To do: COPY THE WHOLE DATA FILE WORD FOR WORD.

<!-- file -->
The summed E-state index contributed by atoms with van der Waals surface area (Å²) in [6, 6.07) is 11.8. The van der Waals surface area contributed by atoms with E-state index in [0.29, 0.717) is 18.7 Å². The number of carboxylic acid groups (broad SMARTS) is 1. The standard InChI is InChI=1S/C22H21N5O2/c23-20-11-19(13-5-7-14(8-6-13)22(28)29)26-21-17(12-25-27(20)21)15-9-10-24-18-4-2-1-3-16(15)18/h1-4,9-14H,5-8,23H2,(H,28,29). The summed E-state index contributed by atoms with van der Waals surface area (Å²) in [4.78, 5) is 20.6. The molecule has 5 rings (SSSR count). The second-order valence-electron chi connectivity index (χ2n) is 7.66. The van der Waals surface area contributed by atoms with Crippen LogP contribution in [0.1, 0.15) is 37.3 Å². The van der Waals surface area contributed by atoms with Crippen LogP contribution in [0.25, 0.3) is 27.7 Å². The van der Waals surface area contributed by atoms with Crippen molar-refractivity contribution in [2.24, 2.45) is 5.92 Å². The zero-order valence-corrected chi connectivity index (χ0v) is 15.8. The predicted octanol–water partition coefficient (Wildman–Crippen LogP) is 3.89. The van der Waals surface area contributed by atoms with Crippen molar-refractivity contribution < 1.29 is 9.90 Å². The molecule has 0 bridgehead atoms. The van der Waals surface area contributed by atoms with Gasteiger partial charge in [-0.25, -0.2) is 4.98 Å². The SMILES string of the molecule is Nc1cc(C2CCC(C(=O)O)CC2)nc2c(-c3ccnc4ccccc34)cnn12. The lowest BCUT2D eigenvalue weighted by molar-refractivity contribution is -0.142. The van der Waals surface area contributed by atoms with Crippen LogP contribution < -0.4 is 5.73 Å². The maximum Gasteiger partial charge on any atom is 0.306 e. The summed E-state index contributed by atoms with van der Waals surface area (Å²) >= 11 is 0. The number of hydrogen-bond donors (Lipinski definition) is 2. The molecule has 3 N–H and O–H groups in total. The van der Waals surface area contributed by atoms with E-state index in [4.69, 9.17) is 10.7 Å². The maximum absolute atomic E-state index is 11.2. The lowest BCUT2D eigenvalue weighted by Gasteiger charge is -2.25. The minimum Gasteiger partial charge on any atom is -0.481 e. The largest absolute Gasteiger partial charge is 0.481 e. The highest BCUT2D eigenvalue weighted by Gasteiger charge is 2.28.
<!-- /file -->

The summed E-state index contributed by atoms with van der Waals surface area (Å²) in [6, 6.07) is 11.8. The van der Waals surface area contributed by atoms with E-state index in [0.29, 0.717) is 18.7 Å². The number of carboxylic acid groups (broad SMARTS) is 1. The standard InChI is InChI=1S/C22H21N5O2/c23-20-11-19(13-5-7-14(8-6-13)22(28)29)26-21-17(12-25-27(20)21)15-9-10-24-18-4-2-1-3-16(15)18/h1-4,9-14H,5-8,23H2,(H,28,29). The summed E-state index contributed by atoms with van der Waals surface area (Å²) in [4.78, 5) is 20.6. The molecule has 5 rings (SSSR count). The second-order valence-electron chi connectivity index (χ2n) is 7.66. The van der Waals surface area contributed by atoms with Crippen LogP contribution in [0.1, 0.15) is 37.3 Å². The van der Waals surface area contributed by atoms with Crippen LogP contribution in [0.25, 0.3) is 27.7 Å². The van der Waals surface area contributed by atoms with Crippen molar-refractivity contribution in [2.24, 2.45) is 5.92 Å². The zero-order valence-corrected chi connectivity index (χ0v) is 15.8. The predicted octanol–water partition coefficient (Wildman–Crippen LogP) is 3.89. The van der Waals surface area contributed by atoms with Crippen molar-refractivity contribution < 1.29 is 9.90 Å². The molecule has 0 bridgehead atoms. The van der Waals surface area contributed by atoms with Gasteiger partial charge in [-0.25, -0.2) is 4.98 Å². The SMILES string of the molecule is Nc1cc(C2CCC(C(=O)O)CC2)nc2c(-c3ccnc4ccccc34)cnn12. The lowest BCUT2D eigenvalue weighted by molar-refractivity contribution is -0.142. The van der Waals surface area contributed by atoms with Crippen LogP contribution < -0.4 is 5.73 Å². The maximum Gasteiger partial charge on any atom is 0.306 e. The summed E-state index contributed by atoms with van der Waals surface area (Å²) >= 11 is 0. The number of hydrogen-bond donors (Lipinski definition) is 2. The molecule has 3 N–H and O–H groups in total. The van der Waals surface area contributed by atoms with E-state index in [4.69, 9.17) is 10.7 Å². The maximum absolute atomic E-state index is 11.2. The lowest BCUT2D eigenvalue weighted by Gasteiger charge is -2.25. The minimum Gasteiger partial charge on any atom is -0.481 e. The largest absolute Gasteiger partial charge is 0.481 e. The highest BCUT2D eigenvalue weighted by Gasteiger charge is 2.28.